The slant of this roof makes it damn hard to hold I’m hot and hungry and tired and if the human body is made of 80 percent water then how the hell did 80 percent of everybody’s water in this goddamned city spill out into the street but I’m not gonna let mine become part of this stinking sewage rushing past like an overflowed toilet with chunks of neighbors and strangers sweeping by in a stench filled river of brown and red broiling in the sun like pieces of po’ boy meat from a Mama Crawford sandwich clinging above a car not a freakin’ boat I owe 16 months of payments turned into a submarine parked twenty feet from the filthy welcome mat in front of this burning roof of hot tar with finger blisters scratching into melting black so a helicopter or battleship or angel will pluck me off this homeowner’s nightmare cause the water’s rising like a clogged commode so where the hell are the goddamned plumbers and why does the water feel cool on my feet and if you can’t send a helicopter how bout a lousy cloud to slap across that smart ass sun trying to cremate me and shove me into this sea of shit staining my ankles rubbing against bone pushing and pulling to flush me away like Mardi Gras vomit but I don’t belong here seduced by bonuses and French Quarter boners they moved me so I could help them steal from the poor bastards turned into gator buffet and what the hell kind of snake can swim in this shit and why the fuck is it swimming towards me.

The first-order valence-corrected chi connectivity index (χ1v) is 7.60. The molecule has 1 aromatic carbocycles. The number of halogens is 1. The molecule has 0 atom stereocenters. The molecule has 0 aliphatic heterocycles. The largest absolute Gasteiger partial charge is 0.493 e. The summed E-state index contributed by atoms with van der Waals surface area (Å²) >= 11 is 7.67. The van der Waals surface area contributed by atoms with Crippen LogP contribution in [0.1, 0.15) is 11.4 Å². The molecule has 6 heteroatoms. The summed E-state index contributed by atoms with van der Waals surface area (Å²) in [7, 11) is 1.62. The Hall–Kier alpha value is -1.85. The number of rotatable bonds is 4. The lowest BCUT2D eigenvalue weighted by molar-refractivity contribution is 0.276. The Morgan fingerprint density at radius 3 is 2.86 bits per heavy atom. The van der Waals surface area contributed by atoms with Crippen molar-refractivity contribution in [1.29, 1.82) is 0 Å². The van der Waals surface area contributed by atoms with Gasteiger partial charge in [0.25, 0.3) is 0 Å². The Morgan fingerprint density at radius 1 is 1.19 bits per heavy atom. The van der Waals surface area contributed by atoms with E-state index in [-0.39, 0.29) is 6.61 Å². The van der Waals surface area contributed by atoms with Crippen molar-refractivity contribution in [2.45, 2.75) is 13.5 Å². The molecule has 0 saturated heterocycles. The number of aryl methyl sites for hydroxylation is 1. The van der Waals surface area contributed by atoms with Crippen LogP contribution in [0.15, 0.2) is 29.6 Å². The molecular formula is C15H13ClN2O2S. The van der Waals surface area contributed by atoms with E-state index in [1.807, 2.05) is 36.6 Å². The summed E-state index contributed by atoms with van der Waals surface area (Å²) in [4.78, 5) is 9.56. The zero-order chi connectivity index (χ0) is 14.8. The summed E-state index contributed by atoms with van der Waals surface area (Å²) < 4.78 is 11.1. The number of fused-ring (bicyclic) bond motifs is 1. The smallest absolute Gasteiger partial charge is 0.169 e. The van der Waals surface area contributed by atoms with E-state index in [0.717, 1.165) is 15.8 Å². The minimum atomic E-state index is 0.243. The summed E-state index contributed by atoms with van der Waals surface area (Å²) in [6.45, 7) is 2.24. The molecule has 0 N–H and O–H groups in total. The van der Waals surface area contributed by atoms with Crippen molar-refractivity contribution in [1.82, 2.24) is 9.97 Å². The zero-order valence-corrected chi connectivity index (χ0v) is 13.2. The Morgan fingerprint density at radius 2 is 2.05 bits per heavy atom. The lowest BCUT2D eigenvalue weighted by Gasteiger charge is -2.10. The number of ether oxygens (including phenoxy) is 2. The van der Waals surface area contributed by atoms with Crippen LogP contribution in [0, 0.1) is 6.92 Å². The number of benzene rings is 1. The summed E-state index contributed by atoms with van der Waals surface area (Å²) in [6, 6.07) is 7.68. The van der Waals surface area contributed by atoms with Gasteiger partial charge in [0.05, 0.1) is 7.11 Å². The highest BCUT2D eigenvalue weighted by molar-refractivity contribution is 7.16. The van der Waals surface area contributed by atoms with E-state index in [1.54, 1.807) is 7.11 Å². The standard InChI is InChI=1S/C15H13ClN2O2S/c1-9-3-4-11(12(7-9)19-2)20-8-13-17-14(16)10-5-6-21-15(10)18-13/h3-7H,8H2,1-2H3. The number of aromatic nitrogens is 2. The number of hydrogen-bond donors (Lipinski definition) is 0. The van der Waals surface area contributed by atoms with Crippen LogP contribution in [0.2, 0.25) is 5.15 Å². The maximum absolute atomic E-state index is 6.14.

Mark Blickley is a widely published author of fiction, non-fiction, poetry and drama. He lives in New York City and is a member of PEN American Center.